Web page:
3209.167.50.2201-Nov-2005 @ 12:57:48/LinkWalkerwww.emlc.org.uk/Links.htm
1209.167.50.2202-Nov-2005 @ 14:34:34/LinkWalkerwww.emlc.org.uk/Links.htm

The IP address changes within a visit

When examining raw logs, it is common to see a single visit in which each page access is from a different host. This is how visitors appear in logs when their connection is via a cacheing proxy.

Here is a visitor to the Colour Selector who made 17 page requests from ten different hosts during a single three-minute visit. Most log analysers will interpret these page requests as ten separate visitors.

Log lines from a visitor showing up from a variety of hosts

host addressdate/timerequested filereferring page
anchovy.ulcc.wwwcache.ja.net10-Aug-2002 @ 14:35:56/colour/colour.html-
mozzarella.ulcc.wwwcache.ja.net10-Aug-2002 @ 14:36:17/colour/216.html/colour/colour.html
ham.ulcc.wwwcache.ja.net10-Aug-2002 @ 14:36:46/colour/216/33ccff.html/colour/216.html
anchovy.ulcc.wwwcache.ja.net10-Aug-2002 @ 14:37:24/colour/216/3399ff.html/colour/216.html
fides.ulcc.wwwcache.ja.net10-Aug-2002 @ 14:37:30/colour/216/33ffff.html/colour/216.html
pineapple.ulcc.wwwcache.ja.net10-Aug-2002 @ 14:37:35/colour/216/66ffff.html/colour/216.html
thyme.cant.ac.uk10-Aug-2002 @ 14:37:40/colour/216/66ccff.html/colour/216.html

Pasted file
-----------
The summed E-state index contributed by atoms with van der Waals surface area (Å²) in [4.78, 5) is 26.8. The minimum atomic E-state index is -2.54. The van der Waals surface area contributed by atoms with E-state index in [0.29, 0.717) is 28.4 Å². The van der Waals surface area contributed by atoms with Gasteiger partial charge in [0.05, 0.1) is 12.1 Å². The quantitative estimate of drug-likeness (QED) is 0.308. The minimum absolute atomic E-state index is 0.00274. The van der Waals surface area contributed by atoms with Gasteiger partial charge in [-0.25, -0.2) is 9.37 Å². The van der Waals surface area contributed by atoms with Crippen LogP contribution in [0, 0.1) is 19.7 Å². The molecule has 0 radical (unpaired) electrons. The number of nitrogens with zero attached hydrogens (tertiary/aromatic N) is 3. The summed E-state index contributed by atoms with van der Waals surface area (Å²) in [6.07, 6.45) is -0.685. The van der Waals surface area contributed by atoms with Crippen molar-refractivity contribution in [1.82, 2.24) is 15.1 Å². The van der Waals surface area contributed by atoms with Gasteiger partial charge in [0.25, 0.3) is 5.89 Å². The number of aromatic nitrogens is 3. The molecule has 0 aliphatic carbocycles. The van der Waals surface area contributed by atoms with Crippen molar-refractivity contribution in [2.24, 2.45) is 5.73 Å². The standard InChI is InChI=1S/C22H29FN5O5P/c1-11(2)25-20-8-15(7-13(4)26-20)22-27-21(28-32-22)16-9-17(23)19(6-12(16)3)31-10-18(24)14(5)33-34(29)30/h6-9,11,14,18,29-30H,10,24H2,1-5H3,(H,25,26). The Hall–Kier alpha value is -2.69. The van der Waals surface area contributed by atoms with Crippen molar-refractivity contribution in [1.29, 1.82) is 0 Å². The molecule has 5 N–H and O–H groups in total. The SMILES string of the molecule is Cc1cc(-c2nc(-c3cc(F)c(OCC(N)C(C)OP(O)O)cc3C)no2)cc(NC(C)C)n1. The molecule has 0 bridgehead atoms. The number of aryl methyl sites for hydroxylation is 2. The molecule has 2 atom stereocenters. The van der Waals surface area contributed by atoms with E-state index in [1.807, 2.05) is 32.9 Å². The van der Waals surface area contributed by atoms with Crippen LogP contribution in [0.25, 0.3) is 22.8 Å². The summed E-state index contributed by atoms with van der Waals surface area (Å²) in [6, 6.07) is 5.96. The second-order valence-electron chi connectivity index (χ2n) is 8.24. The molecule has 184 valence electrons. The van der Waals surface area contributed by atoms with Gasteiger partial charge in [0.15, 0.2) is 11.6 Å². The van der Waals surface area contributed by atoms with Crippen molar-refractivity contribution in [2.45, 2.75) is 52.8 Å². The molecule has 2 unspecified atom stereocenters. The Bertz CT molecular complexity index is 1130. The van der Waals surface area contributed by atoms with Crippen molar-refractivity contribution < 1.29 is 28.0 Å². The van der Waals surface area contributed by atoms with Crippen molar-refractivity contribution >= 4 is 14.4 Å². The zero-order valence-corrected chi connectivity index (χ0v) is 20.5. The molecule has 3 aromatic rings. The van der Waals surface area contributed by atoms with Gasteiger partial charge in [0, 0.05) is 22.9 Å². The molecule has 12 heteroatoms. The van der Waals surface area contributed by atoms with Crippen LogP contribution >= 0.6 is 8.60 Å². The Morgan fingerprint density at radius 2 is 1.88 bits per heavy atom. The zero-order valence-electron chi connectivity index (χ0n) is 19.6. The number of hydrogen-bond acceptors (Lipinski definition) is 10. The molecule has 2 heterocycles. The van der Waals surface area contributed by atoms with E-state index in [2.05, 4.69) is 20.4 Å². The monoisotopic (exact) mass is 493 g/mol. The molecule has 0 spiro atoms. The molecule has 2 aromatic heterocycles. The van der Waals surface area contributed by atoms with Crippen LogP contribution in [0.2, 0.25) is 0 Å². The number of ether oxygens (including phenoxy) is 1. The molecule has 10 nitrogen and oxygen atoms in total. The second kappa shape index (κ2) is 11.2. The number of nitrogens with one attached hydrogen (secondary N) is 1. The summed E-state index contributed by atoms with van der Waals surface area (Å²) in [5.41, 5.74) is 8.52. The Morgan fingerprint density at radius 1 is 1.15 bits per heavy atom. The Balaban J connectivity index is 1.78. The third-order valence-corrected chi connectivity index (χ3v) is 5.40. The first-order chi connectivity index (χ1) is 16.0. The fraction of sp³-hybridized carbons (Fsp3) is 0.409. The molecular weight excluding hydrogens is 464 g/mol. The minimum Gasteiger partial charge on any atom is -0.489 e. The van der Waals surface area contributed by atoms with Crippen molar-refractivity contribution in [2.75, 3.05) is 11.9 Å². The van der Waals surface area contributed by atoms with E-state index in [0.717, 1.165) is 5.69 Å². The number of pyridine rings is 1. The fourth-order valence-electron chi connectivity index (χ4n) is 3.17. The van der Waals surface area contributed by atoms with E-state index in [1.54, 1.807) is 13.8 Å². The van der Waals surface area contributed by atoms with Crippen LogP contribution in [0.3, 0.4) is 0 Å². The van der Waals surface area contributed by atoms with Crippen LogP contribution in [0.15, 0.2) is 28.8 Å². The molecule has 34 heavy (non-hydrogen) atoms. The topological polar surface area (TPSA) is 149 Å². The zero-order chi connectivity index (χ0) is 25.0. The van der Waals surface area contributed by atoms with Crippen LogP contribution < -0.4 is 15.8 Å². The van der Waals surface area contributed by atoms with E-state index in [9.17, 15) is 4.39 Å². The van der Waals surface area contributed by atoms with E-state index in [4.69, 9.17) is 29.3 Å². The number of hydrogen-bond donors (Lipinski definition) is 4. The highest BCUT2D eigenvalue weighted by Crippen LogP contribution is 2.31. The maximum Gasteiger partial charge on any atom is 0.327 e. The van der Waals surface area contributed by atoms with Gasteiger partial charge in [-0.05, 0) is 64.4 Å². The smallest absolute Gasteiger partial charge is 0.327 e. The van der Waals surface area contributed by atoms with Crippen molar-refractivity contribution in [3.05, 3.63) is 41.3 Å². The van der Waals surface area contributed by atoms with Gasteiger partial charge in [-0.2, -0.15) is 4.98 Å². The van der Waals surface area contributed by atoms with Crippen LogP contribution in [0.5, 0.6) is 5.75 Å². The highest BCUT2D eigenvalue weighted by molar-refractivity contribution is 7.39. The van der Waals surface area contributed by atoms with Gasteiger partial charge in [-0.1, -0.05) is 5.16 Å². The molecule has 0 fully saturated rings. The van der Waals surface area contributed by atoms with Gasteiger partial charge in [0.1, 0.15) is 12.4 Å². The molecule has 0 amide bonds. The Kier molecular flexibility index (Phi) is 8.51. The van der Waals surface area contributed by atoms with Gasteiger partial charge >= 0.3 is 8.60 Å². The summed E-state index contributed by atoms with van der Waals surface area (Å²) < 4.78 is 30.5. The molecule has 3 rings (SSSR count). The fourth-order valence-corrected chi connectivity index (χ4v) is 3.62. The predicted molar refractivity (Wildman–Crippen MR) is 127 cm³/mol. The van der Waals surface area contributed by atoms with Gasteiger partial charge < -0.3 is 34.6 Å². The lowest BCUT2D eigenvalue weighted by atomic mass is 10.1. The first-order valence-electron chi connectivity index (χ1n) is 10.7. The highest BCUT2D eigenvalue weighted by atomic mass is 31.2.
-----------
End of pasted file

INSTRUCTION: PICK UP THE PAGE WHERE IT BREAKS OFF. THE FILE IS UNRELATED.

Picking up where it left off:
basil.ulcc.wwwcache.ja.net10-Aug-2002 @ 14:37:45/colour/216/6699ff.html/colour/216.html
tomato.ulcc.wwwcache.ja.net10-Aug-2002 @ 14:37:49/colour/216/0099ff.html/colour/216.html
anchovy.ulcc.wwwcache.ja.net10-Aug-2002 @ 14:38:04/colour/216/ffccff.html/colour/216.html
mozzarella.ulcc.wwwcache.ja.net10-Aug-2002 @ 14:38:12/colour/216/ffcc33.html/colour/216.html
anchovy.ulcc.wwwcache.ja.net10-Aug-2002 @ 14:38:17/colour/216/6600ff.html/colour/216.html
thyme.cant.ac.uk10-Aug-2002 @ 14:38:27/colour/216/ccffcc.html/colour/216.html
mozzarella.ulcc.wwwcache.ja.net10-Aug-2002 @ 14:38:33/colour/216/ccff66.html/colour/216.html
tomato.ulcc.wwwcache.ja.net10-Aug-2002 @ 14:38:37/colour/216/ccffff.html/colour/216.html
jalapeno.ulcc.wwwcache.ja.net10-Aug-2002 @ 14:38:52/colour/216/ffffff.html/colour/216.html
oregano.ulcc.wwwcache.ja.net10-Aug-2002 @ 14:39:03/colour/216bg.html/colour/216.html

This second example is from an AOL user. Four images were viewed during a visit, each from a different host (and IP) address.

A visitor where the host address is different for every access. The source log lines of this visit were logged on the same day.

host addresstimerequested fileuser-agent
cache-mtc-aa09.proxy.aol.com00:24:13/workshops/14th/lindsay.jpgMozilla/4.0 (compatible; MSIE 6.0; AOL 7.0; Windows NT 5.1; .NET CLR 1.0.3705)
cache-mtc-ak07.proxy.aol.com00:24:38/workshops/14th/frank-lindsay.jpgMozilla/4.0 (compatible; MSIE 6.0; AOL 7.0; Windows NT 5.1; .NET CLR 1.0.3705)
cache-mtc-am07.proxy.aol.com00:25:27/workshops/14th/rosa2-2002-06-18.jpgMozilla/4.0 (compatible; MSIE 6.0; AOL 7.0; Windows NT 5.1; .NET CLR 1.0.3705)
cache-mtc-ak03.proxy.aol.com00:25:38/workshops/14th/lindsay-size.jpgMozilla/4.0 (compatible; MSIE 6.0; AOL 7.0; Windows NT 5.1; .NET CLR 1.0.3705)

And, because of cacheing proxies or people who use services such as AOL, different visitors can look like the same visitor if you look only at their host address.